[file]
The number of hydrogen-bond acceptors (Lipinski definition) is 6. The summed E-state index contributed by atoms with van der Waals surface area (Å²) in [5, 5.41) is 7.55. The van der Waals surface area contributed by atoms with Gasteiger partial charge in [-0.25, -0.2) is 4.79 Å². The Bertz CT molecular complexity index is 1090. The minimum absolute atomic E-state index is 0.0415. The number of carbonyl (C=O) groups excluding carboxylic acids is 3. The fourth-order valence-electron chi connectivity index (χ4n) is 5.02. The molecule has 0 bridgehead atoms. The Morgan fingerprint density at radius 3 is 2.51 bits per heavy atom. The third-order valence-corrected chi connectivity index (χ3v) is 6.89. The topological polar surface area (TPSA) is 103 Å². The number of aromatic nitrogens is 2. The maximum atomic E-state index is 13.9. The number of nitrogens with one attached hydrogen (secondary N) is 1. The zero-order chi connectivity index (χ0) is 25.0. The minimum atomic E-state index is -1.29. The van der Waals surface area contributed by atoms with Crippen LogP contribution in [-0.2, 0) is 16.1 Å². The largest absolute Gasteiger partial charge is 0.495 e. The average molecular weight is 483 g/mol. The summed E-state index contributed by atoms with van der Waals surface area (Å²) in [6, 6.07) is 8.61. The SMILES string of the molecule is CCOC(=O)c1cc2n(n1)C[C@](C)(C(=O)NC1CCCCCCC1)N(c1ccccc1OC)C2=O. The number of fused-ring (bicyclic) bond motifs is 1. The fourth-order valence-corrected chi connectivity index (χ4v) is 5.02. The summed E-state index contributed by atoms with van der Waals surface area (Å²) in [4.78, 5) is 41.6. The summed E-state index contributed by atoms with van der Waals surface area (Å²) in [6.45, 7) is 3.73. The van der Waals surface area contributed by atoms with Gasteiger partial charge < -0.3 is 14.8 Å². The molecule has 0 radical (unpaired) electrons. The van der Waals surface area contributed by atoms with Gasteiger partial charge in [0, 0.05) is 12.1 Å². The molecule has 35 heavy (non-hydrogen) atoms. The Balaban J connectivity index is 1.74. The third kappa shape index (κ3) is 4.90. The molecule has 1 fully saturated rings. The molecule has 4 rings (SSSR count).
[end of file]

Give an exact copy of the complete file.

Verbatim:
The number of hydrogen-bond acceptors (Lipinski definition) is 6. The summed E-state index contributed by atoms with van der Waals surface area (Å²) in [5, 5.41) is 7.55. The van der Waals surface area contributed by atoms with Gasteiger partial charge in [-0.25, -0.2) is 4.79 Å². The Bertz CT molecular complexity index is 1090. The minimum absolute atomic E-state index is 0.0415. The number of carbonyl (C=O) groups excluding carboxylic acids is 3. The fourth-order valence-electron chi connectivity index (χ4n) is 5.02. The molecule has 0 bridgehead atoms. The Morgan fingerprint density at radius 3 is 2.51 bits per heavy atom. The third-order valence-corrected chi connectivity index (χ3v) is 6.89. The topological polar surface area (TPSA) is 103 Å². The number of aromatic nitrogens is 2. The maximum atomic E-state index is 13.9. The number of nitrogens with one attached hydrogen (secondary N) is 1. The zero-order chi connectivity index (χ0) is 25.0. The minimum atomic E-state index is -1.29. The van der Waals surface area contributed by atoms with Crippen LogP contribution in [-0.2, 0) is 16.1 Å². The largest absolute Gasteiger partial charge is 0.495 e. The average molecular weight is 483 g/mol. The summed E-state index contributed by atoms with van der Waals surface area (Å²) in [6, 6.07) is 8.61. The SMILES string of the molecule is CCOC(=O)c1cc2n(n1)C[C@](C)(C(=O)NC1CCCCCCC1)N(c1ccccc1OC)C2=O. The number of fused-ring (bicyclic) bond motifs is 1. The fourth-order valence-corrected chi connectivity index (χ4v) is 5.02. The summed E-state index contributed by atoms with van der Waals surface area (Å²) in [4.78, 5) is 41.6. The summed E-state index contributed by atoms with van der Waals surface area (Å²) in [6.45, 7) is 3.73. The van der Waals surface area contributed by atoms with Gasteiger partial charge < -0.3 is 14.8 Å². The molecule has 0 radical (unpaired) electrons. The van der Waals surface area contributed by atoms with Gasteiger partial charge in [0, 0.05) is 12.1 Å². The molecule has 35 heavy (non-hydrogen) atoms. The Balaban J connectivity index is 1.74. The third kappa shape index (κ3) is 4.90. The molecule has 1 fully saturated rings. The molecule has 4 rings (SSSR count).